Figure 2: Supervisor circuit configuration is shown.
The third function that the supervisor device performs is as an additional independent watchdog. There is already a watchdog in the MCU, a timer that is periodically reset by the firmware to ensure that the code is executing properly. If the code hangs up and the on-chip watchdog is not reset by the firmware, an interrupt is generated that will cause a chip reset. The main failure mode that would be concerning for the MCU watchdog is a loss of clock. This condition is addressed by the supervisor device, as it acts as an external watchdog that operates similarly to the MCU watchdog, using a firmware-controlled periodic toggle signal from a GPIO line on the MCU. If this signal is not toggled at least once every 1.6 seconds, the supervisor will assert a hard reset to the MCU.
The reference design is powered by a 5V supply that is sourced either from an external supply preflight power connector (when used on the bench) or from the Pumpkin CubeSat Kit Bus across the PC/104 connector. There are three voltage supply rails used in the system: 5V, 3.3V, and 1.5V. The 5V rail supplies two Intersil ISL7502SEH rad-hard LDOs [Low Drop Out regulators]. All of the I/O on the board uses 3.3V signaling, whereas 5V is required for the analog-to-digital converter and 1.5V is required for the MCU core voltage. Each of the LDOs have an enable input that is routed to the specified pins on the Pumpkin CubeSat Bus PC/104 connector. This setup enables the power supplies on the OBC reference to be controlled by the CubeSat Electrical Power System (EPS) controller board that supplies power to the entire CubeSat system.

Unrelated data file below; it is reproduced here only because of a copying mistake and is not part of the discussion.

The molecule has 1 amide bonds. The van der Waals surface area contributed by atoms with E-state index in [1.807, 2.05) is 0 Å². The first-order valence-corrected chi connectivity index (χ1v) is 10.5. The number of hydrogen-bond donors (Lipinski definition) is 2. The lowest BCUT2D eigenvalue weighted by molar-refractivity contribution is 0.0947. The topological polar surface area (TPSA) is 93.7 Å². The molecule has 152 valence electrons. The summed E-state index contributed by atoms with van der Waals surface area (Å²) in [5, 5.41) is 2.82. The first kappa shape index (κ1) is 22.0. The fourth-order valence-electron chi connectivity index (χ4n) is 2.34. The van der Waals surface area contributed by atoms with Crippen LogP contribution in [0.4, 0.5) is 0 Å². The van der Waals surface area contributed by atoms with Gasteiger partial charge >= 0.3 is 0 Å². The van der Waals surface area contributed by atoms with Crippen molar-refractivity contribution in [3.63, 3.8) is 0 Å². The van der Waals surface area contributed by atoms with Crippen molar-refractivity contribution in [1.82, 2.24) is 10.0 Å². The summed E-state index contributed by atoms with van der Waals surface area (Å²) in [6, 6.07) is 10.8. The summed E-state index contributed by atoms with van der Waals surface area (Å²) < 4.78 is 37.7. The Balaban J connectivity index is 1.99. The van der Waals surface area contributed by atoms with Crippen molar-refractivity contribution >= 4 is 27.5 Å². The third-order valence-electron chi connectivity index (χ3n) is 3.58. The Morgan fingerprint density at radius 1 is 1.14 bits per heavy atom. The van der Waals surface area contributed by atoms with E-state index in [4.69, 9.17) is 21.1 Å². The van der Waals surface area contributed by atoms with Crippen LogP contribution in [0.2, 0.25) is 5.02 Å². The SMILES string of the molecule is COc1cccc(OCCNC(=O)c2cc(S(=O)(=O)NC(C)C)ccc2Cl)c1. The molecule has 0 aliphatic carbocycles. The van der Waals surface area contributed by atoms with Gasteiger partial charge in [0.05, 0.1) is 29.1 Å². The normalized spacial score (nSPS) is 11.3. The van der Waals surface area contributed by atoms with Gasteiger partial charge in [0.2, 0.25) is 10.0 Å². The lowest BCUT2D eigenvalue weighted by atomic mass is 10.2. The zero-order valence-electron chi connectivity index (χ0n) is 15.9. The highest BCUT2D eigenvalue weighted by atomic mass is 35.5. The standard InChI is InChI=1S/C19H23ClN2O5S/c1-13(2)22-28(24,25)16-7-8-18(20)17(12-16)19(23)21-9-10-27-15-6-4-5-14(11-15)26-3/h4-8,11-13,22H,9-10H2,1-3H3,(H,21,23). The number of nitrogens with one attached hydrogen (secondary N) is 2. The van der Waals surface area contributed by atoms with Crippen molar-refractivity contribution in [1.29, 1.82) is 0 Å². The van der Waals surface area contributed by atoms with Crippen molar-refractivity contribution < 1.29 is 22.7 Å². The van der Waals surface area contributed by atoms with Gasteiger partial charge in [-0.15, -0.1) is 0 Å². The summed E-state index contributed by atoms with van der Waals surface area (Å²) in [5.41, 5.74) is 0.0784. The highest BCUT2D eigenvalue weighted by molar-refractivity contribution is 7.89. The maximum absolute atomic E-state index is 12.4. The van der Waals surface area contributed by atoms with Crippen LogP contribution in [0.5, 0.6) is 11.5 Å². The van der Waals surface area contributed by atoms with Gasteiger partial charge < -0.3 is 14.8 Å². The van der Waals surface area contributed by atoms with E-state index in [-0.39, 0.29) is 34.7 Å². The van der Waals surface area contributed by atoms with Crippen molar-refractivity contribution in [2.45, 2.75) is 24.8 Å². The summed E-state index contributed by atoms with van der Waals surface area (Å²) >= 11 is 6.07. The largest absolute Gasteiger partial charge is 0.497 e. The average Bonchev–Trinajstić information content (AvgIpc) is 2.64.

The MCU is supplied by a rad-hard 50 MHz clock device supplied by Frequency Management. The MCU internal clock speed can be adjusted dynamically in software. It can be operated at a lower speed, which may be an option to optimize power consumption. Many CubeSat applications are characterized by long periods of relatively low activity, with bursts of high activity during communications or data sampling periods; during the low-activity periods, the MCU clock speed can be reduced to conserve power.